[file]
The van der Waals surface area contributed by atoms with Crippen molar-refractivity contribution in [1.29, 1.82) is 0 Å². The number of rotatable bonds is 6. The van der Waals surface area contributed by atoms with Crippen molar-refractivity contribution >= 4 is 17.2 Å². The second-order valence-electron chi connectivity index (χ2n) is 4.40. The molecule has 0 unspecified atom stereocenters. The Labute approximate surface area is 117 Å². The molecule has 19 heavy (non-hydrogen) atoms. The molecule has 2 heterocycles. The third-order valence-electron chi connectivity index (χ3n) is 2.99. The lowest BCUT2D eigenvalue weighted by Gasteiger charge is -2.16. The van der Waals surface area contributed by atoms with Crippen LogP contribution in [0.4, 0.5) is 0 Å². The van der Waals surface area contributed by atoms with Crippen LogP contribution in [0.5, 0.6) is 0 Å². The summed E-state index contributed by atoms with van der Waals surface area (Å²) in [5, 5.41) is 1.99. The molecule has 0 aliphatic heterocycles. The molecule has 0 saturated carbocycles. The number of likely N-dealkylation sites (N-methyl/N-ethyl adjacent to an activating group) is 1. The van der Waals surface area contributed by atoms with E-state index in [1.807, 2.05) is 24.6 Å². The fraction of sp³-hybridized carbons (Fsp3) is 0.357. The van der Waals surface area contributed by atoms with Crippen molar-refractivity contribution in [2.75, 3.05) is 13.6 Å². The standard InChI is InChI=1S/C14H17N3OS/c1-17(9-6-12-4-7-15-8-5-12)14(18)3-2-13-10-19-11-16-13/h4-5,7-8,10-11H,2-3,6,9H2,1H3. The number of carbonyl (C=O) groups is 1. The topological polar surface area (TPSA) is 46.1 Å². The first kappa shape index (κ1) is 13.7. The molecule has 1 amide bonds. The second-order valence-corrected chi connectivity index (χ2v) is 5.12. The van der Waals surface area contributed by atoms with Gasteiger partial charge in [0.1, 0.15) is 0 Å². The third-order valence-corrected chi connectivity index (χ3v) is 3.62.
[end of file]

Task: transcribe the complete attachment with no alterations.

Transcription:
The van der Waals surface area contributed by atoms with Crippen molar-refractivity contribution in [1.29, 1.82) is 0 Å². The number of rotatable bonds is 6. The van der Waals surface area contributed by atoms with Crippen molar-refractivity contribution >= 4 is 17.2 Å². The second-order valence-electron chi connectivity index (χ2n) is 4.40. The molecule has 0 unspecified atom stereocenters. The Labute approximate surface area is 117 Å². The molecule has 19 heavy (non-hydrogen) atoms. The molecule has 2 heterocycles. The third-order valence-electron chi connectivity index (χ3n) is 2.99. The lowest BCUT2D eigenvalue weighted by Gasteiger charge is -2.16. The van der Waals surface area contributed by atoms with Crippen LogP contribution in [0.4, 0.5) is 0 Å². The van der Waals surface area contributed by atoms with Crippen LogP contribution in [0.5, 0.6) is 0 Å². The summed E-state index contributed by atoms with van der Waals surface area (Å²) in [5, 5.41) is 1.99. The molecule has 0 aliphatic heterocycles. The molecule has 0 saturated carbocycles. The number of likely N-dealkylation sites (N-methyl/N-ethyl adjacent to an activating group) is 1. The van der Waals surface area contributed by atoms with E-state index in [1.807, 2.05) is 24.6 Å². The fraction of sp³-hybridized carbons (Fsp3) is 0.357. The van der Waals surface area contributed by atoms with Crippen molar-refractivity contribution in [2.75, 3.05) is 13.6 Å². The standard InChI is InChI=1S/C14H17N3OS/c1-17(9-6-12-4-7-15-8-5-12)14(18)3-2-13-10-19-11-16-13/h4-5,7-8,10-11H,2-3,6,9H2,1H3. The number of carbonyl (C=O) groups is 1. The topological polar surface area (TPSA) is 46.1 Å². The first kappa shape index (κ1) is 13.7. The molecule has 1 amide bonds. The second-order valence-corrected chi connectivity index (χ2v) is 5.12. The van der Waals surface area contributed by atoms with Gasteiger partial charge in [0.1, 0.15) is 0 Å². The third-order valence-corrected chi connectivity index (χ3v) is 3.62.